The New Bretton Woods: How BeL2 Aims to Transform Global Finance using Native Bitcoin

In the records of financial history, few events have shaped the global economic landscape as profoundly as the establishment of the Bretton Woods system. In 1944, amidst the ruins of World War II, representatives from 44 Allied nations convened in Bretton Woods, New Hampshire, to create a new framework for international economic cooperation. The primary goal was to prevent the economic instability and competitive devaluations that had contributed to the Great Depression and the war.

The Bretton Woods system pegged major currencies to the US dollar, which was convertible to gold at a fixed rate. This effectively made the US dollar the world’s reserve currency, providing much-needed stability and fostering economic growth. However, by the late 1960s, the system began to unravel. The US faced mounting balance-of-payments deficits and dwindling gold reserves. On August 15, 1971, President Richard Nixon unilaterally ended the dollar’s convertibility to gold, effectively dismantling the Bretton Woods system and ushering in the era of fiat currencies.

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The transition to fiat currencies, while offering greater flexibility for monetary policy, also introduced significant challenges. Governments could now print money without restraint, leading to inflation, currency devaluations, and a series of financial crises. Today, the world faces a staggering $307 trillion in debt, excessive currency issuance, declining bank credit, and rising economic instability. This backdrop underscores the need for a new financial paradigm, one that combines stability with the technological advancements of the digital age.


Bitcoin: Digital Gold

Bitcoin, created in 2009 by the pseudonymous Satoshi Nakamoto, was designed as a decentralised digital currency that could operate independently of central banks and governments. Often referred to as “digital gold,” Bitcoin possesses many qualities that make it an ideal candidate for a global reserve asset: it is scarce (with a cap of 21 million coins), durable, portable, and easily divisible. Bitcoin’s blockchain technology ensures transparency, security, and resistance to censorship, making it a robust vehicle to support fiat currencies and value exchange.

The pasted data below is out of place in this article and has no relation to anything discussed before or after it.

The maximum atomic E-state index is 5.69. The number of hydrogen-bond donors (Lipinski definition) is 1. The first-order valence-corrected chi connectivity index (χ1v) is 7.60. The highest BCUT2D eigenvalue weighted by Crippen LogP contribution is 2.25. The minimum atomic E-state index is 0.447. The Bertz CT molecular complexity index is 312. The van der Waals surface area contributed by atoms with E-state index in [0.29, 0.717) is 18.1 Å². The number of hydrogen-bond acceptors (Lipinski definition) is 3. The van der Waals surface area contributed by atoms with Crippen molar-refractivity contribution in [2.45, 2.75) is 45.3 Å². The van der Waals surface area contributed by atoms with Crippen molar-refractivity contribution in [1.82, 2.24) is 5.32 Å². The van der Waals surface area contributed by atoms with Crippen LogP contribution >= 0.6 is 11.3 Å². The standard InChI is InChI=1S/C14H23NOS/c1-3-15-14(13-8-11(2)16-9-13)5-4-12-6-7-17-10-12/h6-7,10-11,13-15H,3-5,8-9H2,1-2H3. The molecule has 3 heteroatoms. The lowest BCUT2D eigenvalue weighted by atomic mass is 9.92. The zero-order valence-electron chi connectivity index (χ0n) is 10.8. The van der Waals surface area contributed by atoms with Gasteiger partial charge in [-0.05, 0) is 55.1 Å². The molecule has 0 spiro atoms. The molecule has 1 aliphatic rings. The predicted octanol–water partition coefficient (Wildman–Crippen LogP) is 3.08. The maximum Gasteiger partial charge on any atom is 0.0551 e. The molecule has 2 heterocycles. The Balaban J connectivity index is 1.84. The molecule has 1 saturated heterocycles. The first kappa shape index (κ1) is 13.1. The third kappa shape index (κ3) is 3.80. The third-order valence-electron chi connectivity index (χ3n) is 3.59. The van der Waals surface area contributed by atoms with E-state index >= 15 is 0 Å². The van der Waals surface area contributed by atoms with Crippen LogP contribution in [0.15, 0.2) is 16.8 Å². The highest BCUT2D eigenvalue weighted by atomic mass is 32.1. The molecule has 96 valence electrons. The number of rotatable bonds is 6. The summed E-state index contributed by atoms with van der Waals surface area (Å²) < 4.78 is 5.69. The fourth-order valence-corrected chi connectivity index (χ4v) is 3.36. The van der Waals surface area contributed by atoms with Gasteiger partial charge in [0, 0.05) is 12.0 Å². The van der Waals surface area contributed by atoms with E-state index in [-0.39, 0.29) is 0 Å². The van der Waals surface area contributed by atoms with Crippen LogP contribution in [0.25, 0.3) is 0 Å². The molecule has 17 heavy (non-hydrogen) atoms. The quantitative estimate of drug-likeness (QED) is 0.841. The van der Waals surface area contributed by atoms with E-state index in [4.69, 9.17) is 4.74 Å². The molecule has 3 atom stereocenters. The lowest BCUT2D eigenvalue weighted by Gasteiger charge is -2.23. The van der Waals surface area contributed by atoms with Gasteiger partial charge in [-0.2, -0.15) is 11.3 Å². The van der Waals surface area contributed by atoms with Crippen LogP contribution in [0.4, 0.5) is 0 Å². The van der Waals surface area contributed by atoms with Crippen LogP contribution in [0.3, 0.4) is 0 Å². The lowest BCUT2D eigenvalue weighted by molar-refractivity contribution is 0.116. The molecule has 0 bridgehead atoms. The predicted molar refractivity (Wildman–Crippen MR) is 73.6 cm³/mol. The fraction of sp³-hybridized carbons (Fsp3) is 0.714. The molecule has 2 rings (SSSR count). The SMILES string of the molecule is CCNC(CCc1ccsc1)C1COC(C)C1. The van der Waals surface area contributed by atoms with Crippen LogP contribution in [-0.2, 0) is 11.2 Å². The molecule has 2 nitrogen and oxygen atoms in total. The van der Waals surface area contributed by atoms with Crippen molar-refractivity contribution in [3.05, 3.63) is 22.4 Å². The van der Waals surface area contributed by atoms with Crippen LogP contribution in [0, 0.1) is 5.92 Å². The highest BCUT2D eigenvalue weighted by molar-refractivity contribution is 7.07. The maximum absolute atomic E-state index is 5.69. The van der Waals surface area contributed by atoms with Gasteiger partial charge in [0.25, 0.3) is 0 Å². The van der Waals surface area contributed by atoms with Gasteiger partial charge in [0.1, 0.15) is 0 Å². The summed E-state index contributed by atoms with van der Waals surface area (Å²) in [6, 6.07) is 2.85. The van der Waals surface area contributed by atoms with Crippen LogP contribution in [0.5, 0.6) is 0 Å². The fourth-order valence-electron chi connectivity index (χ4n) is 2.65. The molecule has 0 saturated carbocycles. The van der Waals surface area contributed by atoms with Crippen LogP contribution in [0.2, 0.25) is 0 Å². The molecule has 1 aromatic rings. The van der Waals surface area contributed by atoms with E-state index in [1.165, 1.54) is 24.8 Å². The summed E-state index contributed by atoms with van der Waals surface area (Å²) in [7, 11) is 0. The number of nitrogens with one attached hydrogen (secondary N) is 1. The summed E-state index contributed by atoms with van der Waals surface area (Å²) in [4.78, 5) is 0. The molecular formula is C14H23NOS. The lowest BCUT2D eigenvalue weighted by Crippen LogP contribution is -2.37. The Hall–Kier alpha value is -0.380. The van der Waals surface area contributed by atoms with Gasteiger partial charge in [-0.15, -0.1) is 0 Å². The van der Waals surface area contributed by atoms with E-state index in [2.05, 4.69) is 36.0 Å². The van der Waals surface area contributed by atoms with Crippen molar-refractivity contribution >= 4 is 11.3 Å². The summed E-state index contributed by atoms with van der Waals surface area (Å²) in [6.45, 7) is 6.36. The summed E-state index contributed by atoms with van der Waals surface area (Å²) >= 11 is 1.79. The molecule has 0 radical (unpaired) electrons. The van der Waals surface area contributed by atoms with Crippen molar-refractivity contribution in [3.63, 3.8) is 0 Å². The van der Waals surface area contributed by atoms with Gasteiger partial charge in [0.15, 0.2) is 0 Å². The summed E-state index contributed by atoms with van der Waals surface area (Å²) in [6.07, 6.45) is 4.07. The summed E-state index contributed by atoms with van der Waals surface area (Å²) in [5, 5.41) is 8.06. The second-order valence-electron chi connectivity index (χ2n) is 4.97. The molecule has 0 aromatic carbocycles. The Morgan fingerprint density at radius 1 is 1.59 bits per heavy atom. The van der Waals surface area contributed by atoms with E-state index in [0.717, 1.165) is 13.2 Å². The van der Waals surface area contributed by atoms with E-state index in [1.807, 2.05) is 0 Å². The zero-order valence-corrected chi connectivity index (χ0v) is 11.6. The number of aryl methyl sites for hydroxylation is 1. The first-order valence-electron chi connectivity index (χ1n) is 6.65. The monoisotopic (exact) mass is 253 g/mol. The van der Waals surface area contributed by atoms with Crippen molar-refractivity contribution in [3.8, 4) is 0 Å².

Despite its adoption and over $1 trillion in value, Bitcoin’s mainstream financial use faces challenges like scalability and programmability limitations. Its high decentralisation and security make transactions slower and resource-intensive. While its simplicity ensures robust security, it limits Bitcoin’s ability to handle complex transactions like digital agreements for loans or exchanges. Innovations like Ethereum, which introduced smart contracts in 2015, offer more functionality, leading to Layer 2 solutions aimed at uniting technologies and enhancing Bitcoin’s capabilities.


Bitcoin Layers

Layer 2 solutions are protocols built on top of a blockchain (Layer 1) to enhance performance and enable more complex functionalities. For Bitcoin, Layer 2 technologies like the Lightning Network and sidechains address issues of transaction speed, programmability and scalability, while bridges facilitate interoperability with other blockchain ecosystems. These solutions allow Bitcoin to interact with other blockchain ecosystems and innovations like Ethereum, enabling smart contracts and decentralised applications (DApps) that were previously not possible. However, there is a problem.


Inherent Problems

Scalability layers involve bridging Bitcoin off its main network and into these environments, creating security concerns that undermine its decentralised ethos. Wrapped Bitcoin (WBTC), for instance, is an ERC-20 token that represents Bitcoin on Ethereum networks. While it brings Bitcoin’s liquidity to more programmable finance platforms, it has several critical issues:

  • Centralisation Risk: WBTC requires users to trust centralised institutions to manage and safeguard the Bitcoin backing the WBTC. If these institutions act maliciously, users have no recourse, undermining Bitcoin’s decentralisation ethos.
  • Custodian Risk: The centralised custodians holding the actual Bitcoin can potentially be hacked or face regulatory pressures, putting users’ assets at risk.
  • Lack of Transparency: Users must rely on the custodians’ transparency regarding the actual reserves backing the WBTC, which may not always be reliable.

Recent cross-chain bridge hacks, such as the Nomad Bridge exploit, highlight these vulnerabilities. Chainalysis reports that $2 billion has been stolen in 13 cross-chain bridge hacks, accounting for 69% of total funds stolen in 2022, with North Korean-linked hackers stealing approximately $1 billion. Currently, there are more than 70 cross-chain bridges with over $25 billion locked and daily transaction volumes in the millions. Synapse, a popular cross-chain bridge, has surpassed $5 billion in transaction volume. Bridges are vulnerable due to their structure, combining custodians, debt issuers, and oracles, each presenting multiple attack vectors. For instance, the Poly Network and Wormhole attacks showcased vulnerabilities in cross-chain communication, resulting in significant losses.